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Blueberries May Reverse

Age-Related Mental Decline

Cognitive performance declines naturally with age, but new results published in Nutrition indicate that for elderly rats, one month's supplementation with blueberries was associated with an improvement in the memory scores, as measured in a maze.

In addition, data showed that two months of consuming the blueberry-enriched diet was associated with a prolongation of the benefits after the diet was stopped, and the performance of the aging rats was similar to that of younger rats.

"Therefore, one-, two- and four-month diets substantially reversed the age-related object memory impairment found in 19-month-old rats," wrote researchers from the University of Houston and Tufts University U.S. Department of Agriculture Human Nutrition Research Center on Aging. "This illustrates a surprisingly prompt and powerful effect of an antioxidant dietary intervention," they added.

Blueberry consumption has previously been linked to reduced risk of Alzheimer's, and the beneficial effects of the blueberries are thought to be associated with their flavonoid content––in particular anthocyanins and flavanols. The exact way in which flavonoids affect the brain is unknown, but they have previously been shown to cross the blood brain barrier after dietary intake. It is believed that they may exert their effects on learning and memory by enhancing existing neuronal connections, improving cellular communications and stimulating neuronal regeneration.

Earlier this year, researchers from the University of Cincinnati Academic Health Center reported that 12 weeks of consuming a daily drink of about 500 ml of blueberry juice was associated with improved learning and word list recall (Journal of Agricultural and Food Chemistry 58:3996-4000, 2010). The study was said to be the first human trial to assess the potential benefits of blueberries on brain function in older adults with increased risk for dementia and Alzheimer's.

The new study, led by Houston's David Malin, PhD, examined the effects of one or two months of consuming a blueberry-enriched diet in aging Fischer-344 rats.

Results showed that animals receiving the blueberry diet performed better than animals not receiving a berry-enriched diet and that two months of supplementation resulted in a maintenance of the improved performance after the supplementation period ended. No such effects were observed in the one-month group, said the researchers.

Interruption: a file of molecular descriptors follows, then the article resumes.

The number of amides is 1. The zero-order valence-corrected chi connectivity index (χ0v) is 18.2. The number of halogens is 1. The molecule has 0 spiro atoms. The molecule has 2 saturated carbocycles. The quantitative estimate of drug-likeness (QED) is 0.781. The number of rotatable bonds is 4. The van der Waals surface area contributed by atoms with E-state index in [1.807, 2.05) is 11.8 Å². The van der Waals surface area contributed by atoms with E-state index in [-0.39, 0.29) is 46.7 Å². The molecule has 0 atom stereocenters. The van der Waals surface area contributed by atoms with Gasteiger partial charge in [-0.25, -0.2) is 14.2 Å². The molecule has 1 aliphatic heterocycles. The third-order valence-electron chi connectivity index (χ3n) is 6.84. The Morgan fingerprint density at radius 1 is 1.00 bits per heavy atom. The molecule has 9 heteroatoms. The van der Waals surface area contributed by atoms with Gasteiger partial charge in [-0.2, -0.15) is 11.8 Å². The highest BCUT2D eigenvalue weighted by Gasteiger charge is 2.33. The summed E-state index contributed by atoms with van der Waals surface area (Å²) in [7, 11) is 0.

The researchers noted, "One possible explanation [for this observation] is a 'threshold hypothesis.' This hypothesis assumes there is a threshold concentration of antioxidants, particularly longer-lasting fat-soluble antioxidants, needed to maintain alleviation of memory impairment.

"The two-month diet might have produced a larger surplus of antioxidant nutrients over the threshold, whereas the one-month diet might have produced only a scant surplus above the threshold. Then, as the antioxidant nutrients are metabolized, the one-month diet might soon lose its ability to prevent memory impairment, whereas this loss of effectiveness might hypothetically take much longer after the two-month diet," they added.

Furthermore, rats on the blueberry diet increased their memory scores, while the control animals displayed a decline in memory scores.

"The present study is encouraging in terms of potential human application," wrote Dr. Malin and his co-workers. "First, the present results suggest that even a relatively brief blueberry diet might produce measurable benefits. Second, the benefits of several months of diet might be maintained for a considerable period after the diet is interrupted. Third, blueberry supplementation might possibly reverse some degree of memory impairment that has already developed.

"This raises the possibility that this sort of nutritional intervention might still be beneficial even after certain memory deficiencies have become evident," they added.

 

Nutrition; Published online ahead of print. May 2011

Panaxea

 

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